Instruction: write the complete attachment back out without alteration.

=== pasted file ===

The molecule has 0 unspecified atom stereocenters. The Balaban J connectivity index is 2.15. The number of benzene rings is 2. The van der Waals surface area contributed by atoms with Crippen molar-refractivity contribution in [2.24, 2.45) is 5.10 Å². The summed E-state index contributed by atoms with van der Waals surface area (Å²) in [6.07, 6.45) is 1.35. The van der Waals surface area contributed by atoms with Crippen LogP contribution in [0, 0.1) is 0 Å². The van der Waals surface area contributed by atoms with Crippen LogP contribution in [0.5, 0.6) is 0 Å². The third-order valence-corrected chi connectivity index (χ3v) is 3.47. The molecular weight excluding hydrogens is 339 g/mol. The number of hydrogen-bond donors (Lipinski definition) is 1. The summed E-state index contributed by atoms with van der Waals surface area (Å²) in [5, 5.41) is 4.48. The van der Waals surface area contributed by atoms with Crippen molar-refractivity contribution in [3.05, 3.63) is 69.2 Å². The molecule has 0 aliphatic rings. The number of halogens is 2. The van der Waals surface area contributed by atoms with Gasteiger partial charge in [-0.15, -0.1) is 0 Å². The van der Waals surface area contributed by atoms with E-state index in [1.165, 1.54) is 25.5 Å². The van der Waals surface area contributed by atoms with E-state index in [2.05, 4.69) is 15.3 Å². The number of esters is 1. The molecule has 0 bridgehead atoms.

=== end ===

The molecule has 0 unspecified atom stereocenters. The Balaban J connectivity index is 2.15. The number of benzene rings is 2. The van der Waals surface area contributed by atoms with Crippen molar-refractivity contribution in [2.24, 2.45) is 5.10 Å². The summed E-state index contributed by atoms with van der Waals surface area (Å²) in [6.07, 6.45) is 1.35. The van der Waals surface area contributed by atoms with Crippen LogP contribution in [0, 0.1) is 0 Å². The van der Waals surface area contributed by atoms with Crippen LogP contribution in [0.5, 0.6) is 0 Å². The third-order valence-corrected chi connectivity index (χ3v) is 3.47. The molecular weight excluding hydrogens is 339 g/mol. The number of hydrogen-bond donors (Lipinski definition) is 1. The summed E-state index contributed by atoms with van der Waals surface area (Å²) in [5, 5.41) is 4.48. The van der Waals surface area contributed by atoms with Crippen molar-refractivity contribution in [3.05, 3.63) is 69.2 Å². The molecule has 0 aliphatic rings. The number of halogens is 2. The van der Waals surface area contributed by atoms with Gasteiger partial charge in [-0.15, -0.1) is 0 Å². The van der Waals surface area contributed by atoms with E-state index in [1.165, 1.54) is 25.5 Å². The van der Waals surface area contributed by atoms with E-state index in [2.05, 4.69) is 15.3 Å². The number of esters is 1. The molecule has 0 bridgehead atoms.